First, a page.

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VIEWPOINT: Blood tests, early detection and the hope for South Dakota
Guest column by Ashley Kingdon-Reese, South Dakota Nurses Association
Cancer continues to cast a large shadow on our population in South Dakota. It is the leading cause of death in our state and, according to the American Cancer Society’s projections, nearly 1,800 South Dakotans will die of the disease this year.
One of the most significant factors in surviving cancer is diagnosing the disease when it is in its early, highly treatable stages.
We believe that the Medicare Multi-Cancer Early Detection Screening Act is a critical step in the right direction. It is a testament to the commitment of our elected officials to prioritize the health and well-being of their constituents. The potential impact of this legislation is immense. It could mean the difference between life and death for many South Dakotans. By making these tests more accessible, we can ensure that more people are diagnosed early, when treatment is most effective. This could significantly reduce the number of cancer-related deaths in our state. Moreover, this legislation could also help alleviate the burden on our healthcare system. By catching cancer early, we can potentially avoid costly and intensive treatments that are often required for late-stage cancer. This could free up resources and allow our healthcare providers to focus on other pressing health issues. We understand that there are many challenges facing our healthcare system, and that there are no easy solutions. However, we believe that the Medicare Multi-Cancer Early Detection Screening Act is a step in the right direction. It is a practical and effective way to address one of the most pressing health issues facing our state.
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Currently, we only have traditional detection technologies for five types of cancer – breast, cervical, colorectal, lung, and prostate – and we can only screen for one type of cancer at a time. This is why a newly-developed medical innovation, a blood test that can detect multiple types of cancer simultaneously, could be a game-changer for our state. This advancement would greatly enhance our current cancer screening capabilities, allowing for the detection of multiple cancer types with a single blood draw. This could have a significant impact on rural states like ours. Not all doctor’s offices or community health centers have the facilities to perform mammograms or colonoscopies, but all can administer a blood test. This diagnostic breakthrough could enable more South Dakotans to detect cancer early, thereby improving quality of life and saving lives. Despite the higher susceptibility of older people to cancer, Medicare currently cannot provide timely coverage for these tests, even after FDA approval. Without a clear route to coverage, these tests could be delayed in the federal bureaucracy for months or even years before Medicare beneficiaries can benefit from them.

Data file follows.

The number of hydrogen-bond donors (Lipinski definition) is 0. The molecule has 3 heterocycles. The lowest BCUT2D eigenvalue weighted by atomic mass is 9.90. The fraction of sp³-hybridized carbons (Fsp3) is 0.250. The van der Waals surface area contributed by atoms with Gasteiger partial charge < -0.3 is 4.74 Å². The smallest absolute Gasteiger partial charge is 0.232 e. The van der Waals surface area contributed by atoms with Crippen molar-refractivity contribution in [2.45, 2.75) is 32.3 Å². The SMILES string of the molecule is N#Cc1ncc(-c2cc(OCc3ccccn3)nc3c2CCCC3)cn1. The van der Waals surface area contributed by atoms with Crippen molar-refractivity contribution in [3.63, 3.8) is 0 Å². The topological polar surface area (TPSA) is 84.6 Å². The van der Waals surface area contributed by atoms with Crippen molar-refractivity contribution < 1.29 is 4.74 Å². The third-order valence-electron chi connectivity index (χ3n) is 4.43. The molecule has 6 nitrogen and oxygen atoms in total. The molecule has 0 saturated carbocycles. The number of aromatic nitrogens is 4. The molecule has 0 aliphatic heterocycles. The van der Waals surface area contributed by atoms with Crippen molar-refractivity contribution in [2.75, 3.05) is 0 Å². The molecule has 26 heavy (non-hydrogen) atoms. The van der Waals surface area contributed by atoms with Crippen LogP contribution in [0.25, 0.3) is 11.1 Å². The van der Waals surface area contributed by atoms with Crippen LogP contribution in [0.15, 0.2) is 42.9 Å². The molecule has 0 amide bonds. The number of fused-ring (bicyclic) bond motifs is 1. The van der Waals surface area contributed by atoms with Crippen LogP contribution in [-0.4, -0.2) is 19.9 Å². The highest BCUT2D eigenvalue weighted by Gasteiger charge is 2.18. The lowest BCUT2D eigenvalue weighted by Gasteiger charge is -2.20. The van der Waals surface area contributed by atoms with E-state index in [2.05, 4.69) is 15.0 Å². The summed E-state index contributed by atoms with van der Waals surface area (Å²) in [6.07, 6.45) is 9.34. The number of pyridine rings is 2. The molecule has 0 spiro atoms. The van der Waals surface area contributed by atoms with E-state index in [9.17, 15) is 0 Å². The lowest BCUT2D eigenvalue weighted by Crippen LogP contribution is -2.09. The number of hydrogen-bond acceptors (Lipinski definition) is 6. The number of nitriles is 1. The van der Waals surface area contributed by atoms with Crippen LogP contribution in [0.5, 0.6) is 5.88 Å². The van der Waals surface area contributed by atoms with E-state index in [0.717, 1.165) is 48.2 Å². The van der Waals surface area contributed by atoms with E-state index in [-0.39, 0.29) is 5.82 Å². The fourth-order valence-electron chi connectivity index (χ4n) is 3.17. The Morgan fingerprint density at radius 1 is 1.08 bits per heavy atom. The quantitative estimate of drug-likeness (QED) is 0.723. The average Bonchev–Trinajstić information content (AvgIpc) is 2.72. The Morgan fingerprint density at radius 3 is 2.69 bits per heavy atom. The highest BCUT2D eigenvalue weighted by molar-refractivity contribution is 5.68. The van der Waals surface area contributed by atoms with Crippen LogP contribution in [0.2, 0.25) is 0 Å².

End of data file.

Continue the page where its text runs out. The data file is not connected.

We urge our fellow South Dakotans to join us in supporting this important legislation. Let's stand together and fight for a future where no one has to face a late-stage cancer diagnosis because they couldn't get screened in time. Let's stand with Sen. Mike Rounds and make early detection a reality for all South Dakotans. In conclusion, we believe that the Medicare Multi-Cancer Early Detection Screening Act is a beacon of hope for South Dakota. It is a testament to the power of innovation and the importance of access to healthcare.
We are grateful for Sen. Rounds' leadership on this issue, and we look forward to seeing the positive impact this legislation will have on the health and well-being of our fellow South Dakotans.
Ashley Kingdon-Reese is a MBHCA, BSN, RN, LNC (C), and government relations chairperson for the South Dakota Nurses Association.